Nature and the Outdoors: A Healthy Option and a Summer Camp Specialty

This is an article Gary was asked to write for publication in a magazine. Really great points to think about while we share with other why being outside is so important to our lives.

 

Nature and the Outdoors: A Healthy Option and a Summer Camp Specialty

“Out the door after breakfast – in by dark.”  I cannot say that was my motto, but it was a way of life as a child in the 60’s.  I had two rules: Be nice and stay close enough to hear my mom yelling for me.

That world of play and active interaction with the outdoors is a thing of the past.  The average child or youth in the state of Tennessee spends approximately 7 minutes outside according to the Tennessee Wildlife Federations’ “No Child Left Inside” program.

There are many reasons for this new and growing way of life.  Richard Louv, author of “Last child in the Woods: Saving our children from Nature Deficit Disorder”, shares a story of a child during his research saying, “I like to play indoors better ‘cause that’s where all the electric outlets are”.  Our children and the adults they are becoming are so out of touch with the natural world, in part, because they are so plugged into the world of virtual reality.

In addition, parents live in fear of the risks associated with sending their children unattended into the outdoor world.  Air pollution, fear of abduction, traffic and even disease carrying insects are all risks that are media driven into the parent’s consciousness.  Yet, the results are not healthy for our children physically or mentally.  Childhood obesity, social awkwardness, attention deficit disorder, depression and a lessened ability to problem solve are just a few of the problems facing children who rarely interact with nature and the outdoors.

Play is important, but spontaneous outdoor play and interaction with nature are consistently correlated to positive child development, lower obesity rates and improved problem solving skills to name a few.

Peg Smith, CEO of the American Camping Association (ACA), in her blog post of April 1, 2013 notes:

“When play is improved and regulated by those participating (kids), what happens?

It seems kids are practicing self-regulation.  They are using their imaginations and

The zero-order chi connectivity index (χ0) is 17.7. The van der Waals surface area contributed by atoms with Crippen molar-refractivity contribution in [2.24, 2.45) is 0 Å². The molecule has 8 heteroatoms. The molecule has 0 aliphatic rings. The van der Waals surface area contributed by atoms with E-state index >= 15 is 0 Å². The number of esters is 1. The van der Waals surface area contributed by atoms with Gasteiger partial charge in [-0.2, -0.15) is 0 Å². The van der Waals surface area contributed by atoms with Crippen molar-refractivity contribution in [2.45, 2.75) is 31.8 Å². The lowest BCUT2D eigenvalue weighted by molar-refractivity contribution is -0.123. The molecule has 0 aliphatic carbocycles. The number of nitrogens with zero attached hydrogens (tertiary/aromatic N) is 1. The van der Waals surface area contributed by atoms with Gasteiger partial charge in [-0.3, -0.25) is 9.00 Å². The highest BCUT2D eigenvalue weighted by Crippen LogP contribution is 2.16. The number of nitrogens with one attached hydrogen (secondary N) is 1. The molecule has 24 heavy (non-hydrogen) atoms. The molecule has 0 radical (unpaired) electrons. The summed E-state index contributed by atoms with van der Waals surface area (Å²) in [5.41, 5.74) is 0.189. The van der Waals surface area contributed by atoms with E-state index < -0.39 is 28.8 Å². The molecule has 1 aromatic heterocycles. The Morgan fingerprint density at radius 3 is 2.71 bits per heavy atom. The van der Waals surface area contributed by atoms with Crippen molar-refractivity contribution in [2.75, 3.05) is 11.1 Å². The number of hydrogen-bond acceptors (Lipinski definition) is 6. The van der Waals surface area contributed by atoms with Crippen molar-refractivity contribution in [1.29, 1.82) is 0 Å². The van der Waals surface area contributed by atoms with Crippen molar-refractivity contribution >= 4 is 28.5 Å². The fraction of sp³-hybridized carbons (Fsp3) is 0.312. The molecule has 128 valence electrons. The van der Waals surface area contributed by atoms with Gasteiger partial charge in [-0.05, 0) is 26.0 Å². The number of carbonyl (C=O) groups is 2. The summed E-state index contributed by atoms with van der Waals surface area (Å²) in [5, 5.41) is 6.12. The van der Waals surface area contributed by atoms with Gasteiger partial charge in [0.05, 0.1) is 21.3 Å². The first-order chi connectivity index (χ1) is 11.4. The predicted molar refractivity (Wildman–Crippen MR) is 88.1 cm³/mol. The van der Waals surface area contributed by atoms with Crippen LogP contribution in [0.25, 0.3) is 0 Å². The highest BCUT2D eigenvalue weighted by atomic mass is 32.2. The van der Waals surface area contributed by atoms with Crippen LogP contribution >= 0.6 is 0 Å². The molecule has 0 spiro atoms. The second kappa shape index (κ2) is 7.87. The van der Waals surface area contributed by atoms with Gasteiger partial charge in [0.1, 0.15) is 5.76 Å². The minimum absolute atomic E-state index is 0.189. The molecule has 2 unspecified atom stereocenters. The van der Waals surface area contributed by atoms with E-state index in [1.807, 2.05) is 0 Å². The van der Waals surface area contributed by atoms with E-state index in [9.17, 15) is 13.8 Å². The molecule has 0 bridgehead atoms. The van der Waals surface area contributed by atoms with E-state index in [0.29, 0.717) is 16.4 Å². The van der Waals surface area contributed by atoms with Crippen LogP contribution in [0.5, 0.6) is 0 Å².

creating ideas upon which to innovate.  They are using what many call executive

functions: planning, problem solving and reasoning.  These are elements that many

bemoan are missing today, causing kids to disengage, disconnect and drop out.”

 

Parents and virtual reality can only do so much in the development of a child into a healthy, well adjusted adult.  There are just some things parents are ineffective in developing in their children without interaction with nature and the spontaneity of outdoor play with friends.  Parents cannot make friends for their children, give them physical exercise, develop appropriate independence, and keep them safe outside without constant supervision and so on.

But, a week or two summer camp can and will offer these critical things.  Kids tied to the electronic world need a break – they need to play in safety and interact with others in an environment where they can build community and grow in self-esteem.  That leads to the solution that is Summer Camp: a phenomenal education and recreational program that is ever available in both secular and sacred communities. In all that camp offers, it is usually centered in the natural environment or the outdoors.

At camp, children and youth meet new people, develop friendships that sometimes last a lifetime, and are nurtured by caring older youth and young adults that model effective leadership.  Camp builds self-esteem, enhances social development and allows them safe and natural avenues to learn and practice new life skills.

Peter Scales, Ph.D., senior fellow with Search Institute, says, “Camp is one of the few institutions where young people can experience and satisfy their need for physical activity, creative expression and true participation in a community environment.”

Nature Deficit Disorder.  It is not a disease but it is a serious problem hindering the development of healthy children, youth and the adults they will become and have already become.  For the health of your youth or child, give summer camp a try this season.  It can be, and often is, a life changing experience.  See you outdoors during the Summer of ’13.

 

 

The Reverend Gary D. Lawson, Sr.

Executive Director

Lakeshore United Methodist Camp and Retreat Center

Eva, TN  38333

www.lakeshoreuma.com

 

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